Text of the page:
9. 9.

    Note here the trade-off between ontology and ideology. Postulating a richer ontology can be preferred for the sake of a simpler theory, predictive accuracy or unification (i.e. postulating an extra planet – Neptune – contributed to Newtonian mechanics’ predictive accuracy).

  10. 10.

    According to Ockham’s razor, theoretical entities should not be employed beyond necessity.

  11. 11.

    Consideration of elegance and simplicity enter also in the derivation of the guiding equation as well. For example, in their derivation, Durr et al. (1993) choose to use only first and not higher order derivatives. Thanks to Bryan Roberts for pointing this example to me.

  12. 12.

    This objection is discussed in detail in Barrett (1999).

  13. 13.

    Ladyman and Ross (2007) argue that it is an open question whether collapse is a genuine physical process and this question is going to be answered by future physics.

  14. 14.

    Both GRW and Bohmian mechanics could be confirmed, in principle, by further evidence. Both dynamical collapse, introduced by GRW, and the additional equation of motion for the particles’ trajectories, introduced by Bohmian mechanics, could eventually produce new empirical consequences which could serve as a confirmation boost. However, this fact by no means resolves the issue of underdetermination, it simply shows that these theories are not strongly underdetermined.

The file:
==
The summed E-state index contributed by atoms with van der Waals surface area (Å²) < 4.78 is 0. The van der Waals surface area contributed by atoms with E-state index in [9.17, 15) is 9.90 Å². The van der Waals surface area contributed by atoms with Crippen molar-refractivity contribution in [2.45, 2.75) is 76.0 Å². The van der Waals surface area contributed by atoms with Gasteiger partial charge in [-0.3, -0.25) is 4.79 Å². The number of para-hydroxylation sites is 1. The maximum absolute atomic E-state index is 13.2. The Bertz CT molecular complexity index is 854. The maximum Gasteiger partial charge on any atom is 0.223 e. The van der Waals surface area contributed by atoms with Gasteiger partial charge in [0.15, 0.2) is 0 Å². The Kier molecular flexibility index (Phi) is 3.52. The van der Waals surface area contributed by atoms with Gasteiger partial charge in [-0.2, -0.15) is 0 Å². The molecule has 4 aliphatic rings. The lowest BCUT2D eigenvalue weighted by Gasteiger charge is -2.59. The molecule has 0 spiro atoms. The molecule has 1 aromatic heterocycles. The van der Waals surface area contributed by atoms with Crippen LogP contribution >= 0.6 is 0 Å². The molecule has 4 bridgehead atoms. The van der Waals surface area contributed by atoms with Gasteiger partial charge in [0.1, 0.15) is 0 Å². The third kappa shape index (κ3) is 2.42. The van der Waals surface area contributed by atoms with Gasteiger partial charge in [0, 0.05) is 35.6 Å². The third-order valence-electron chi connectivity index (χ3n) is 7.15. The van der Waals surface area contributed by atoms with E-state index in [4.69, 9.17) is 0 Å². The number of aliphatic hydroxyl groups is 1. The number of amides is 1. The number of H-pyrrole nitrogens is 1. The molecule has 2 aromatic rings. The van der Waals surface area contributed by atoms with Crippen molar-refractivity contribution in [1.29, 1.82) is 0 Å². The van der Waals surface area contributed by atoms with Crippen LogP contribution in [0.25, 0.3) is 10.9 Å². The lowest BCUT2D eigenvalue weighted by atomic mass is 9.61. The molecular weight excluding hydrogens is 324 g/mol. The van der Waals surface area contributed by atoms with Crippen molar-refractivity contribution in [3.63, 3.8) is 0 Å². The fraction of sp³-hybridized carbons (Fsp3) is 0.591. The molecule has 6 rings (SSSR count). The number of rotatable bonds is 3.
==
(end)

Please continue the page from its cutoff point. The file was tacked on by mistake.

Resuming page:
15. 15.

    For a systematic presentation of the properties of good sense see Ivanova and Paternotte (2013).

  16. 16.

    For Duhem ‘good sense’ is greatly captured by Pascal’s claim that ‘the heart has reasons which reasons does not know’.

  17. 17.

    As noted in Ivanova and Paternotte (2013), experimental science is not the only domain of application of good sense. In his (1991) Duhem argues that good sense also figures in mathematics and history. However, the properties of good sense as well as its role are different depending on the context in which it is employed. Good sense in mathematics is equated with common sense and is the ability to ‘feel’ self-evident mathematical truths and anticipate the results of mathematical deductions. (1991, 6–11) In history, good sense is necessary for the acquisition of truth and its main characteristic is that of impartiality, “detachment from all interests and all passions.” (1991, 42–44)

  18. 18.